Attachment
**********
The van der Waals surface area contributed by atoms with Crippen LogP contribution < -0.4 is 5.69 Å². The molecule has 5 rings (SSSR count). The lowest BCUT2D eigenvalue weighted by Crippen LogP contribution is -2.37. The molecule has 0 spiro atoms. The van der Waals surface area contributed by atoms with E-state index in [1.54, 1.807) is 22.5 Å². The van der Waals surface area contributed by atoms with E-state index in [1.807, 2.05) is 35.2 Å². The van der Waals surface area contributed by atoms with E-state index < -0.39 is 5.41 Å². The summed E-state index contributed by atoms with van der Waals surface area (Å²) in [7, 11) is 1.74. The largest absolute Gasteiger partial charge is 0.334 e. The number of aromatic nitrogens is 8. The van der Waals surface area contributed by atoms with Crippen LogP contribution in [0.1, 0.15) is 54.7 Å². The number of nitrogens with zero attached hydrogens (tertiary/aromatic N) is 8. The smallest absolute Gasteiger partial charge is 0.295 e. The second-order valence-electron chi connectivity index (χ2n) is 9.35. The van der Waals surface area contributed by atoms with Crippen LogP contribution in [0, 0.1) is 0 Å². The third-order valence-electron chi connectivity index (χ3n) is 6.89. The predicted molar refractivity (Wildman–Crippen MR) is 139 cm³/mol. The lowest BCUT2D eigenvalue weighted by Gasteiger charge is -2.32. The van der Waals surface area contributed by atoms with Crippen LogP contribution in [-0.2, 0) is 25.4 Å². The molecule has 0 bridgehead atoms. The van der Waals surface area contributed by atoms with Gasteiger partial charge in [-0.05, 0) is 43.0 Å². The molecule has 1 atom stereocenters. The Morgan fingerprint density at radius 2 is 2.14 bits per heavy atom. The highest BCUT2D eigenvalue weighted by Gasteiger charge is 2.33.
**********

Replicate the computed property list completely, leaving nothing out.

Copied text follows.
The van der Waals surface area contributed by atoms with Crippen LogP contribution < -0.4 is 5.69 Å². The molecule has 5 rings (SSSR count). The lowest BCUT2D eigenvalue weighted by Crippen LogP contribution is -2.37. The molecule has 0 spiro atoms. The van der Waals surface area contributed by atoms with E-state index in [1.54, 1.807) is 22.5 Å². The van der Waals surface area contributed by atoms with E-state index in [1.807, 2.05) is 35.2 Å². The van der Waals surface area contributed by atoms with E-state index < -0.39 is 5.41 Å². The summed E-state index contributed by atoms with van der Waals surface area (Å²) in [7, 11) is 1.74. The largest absolute Gasteiger partial charge is 0.334 e. The number of aromatic nitrogens is 8. The van der Waals surface area contributed by atoms with Crippen LogP contribution in [0.1, 0.15) is 54.7 Å². The number of nitrogens with zero attached hydrogens (tertiary/aromatic N) is 8. The smallest absolute Gasteiger partial charge is 0.295 e. The second-order valence-electron chi connectivity index (χ2n) is 9.35. The van der Waals surface area contributed by atoms with Crippen LogP contribution in [0, 0.1) is 0 Å². The third-order valence-electron chi connectivity index (χ3n) is 6.89. The predicted molar refractivity (Wildman–Crippen MR) is 139 cm³/mol. The lowest BCUT2D eigenvalue weighted by Gasteiger charge is -2.32. The van der Waals surface area contributed by atoms with Crippen LogP contribution in [-0.2, 0) is 25.4 Å². The molecule has 0 bridgehead atoms. The van der Waals surface area contributed by atoms with Gasteiger partial charge in [-0.05, 0) is 43.0 Å². The molecule has 1 atom stereocenters. The Morgan fingerprint density at radius 2 is 2.14 bits per heavy atom. The highest BCUT2D eigenvalue weighted by Gasteiger charge is 2.33.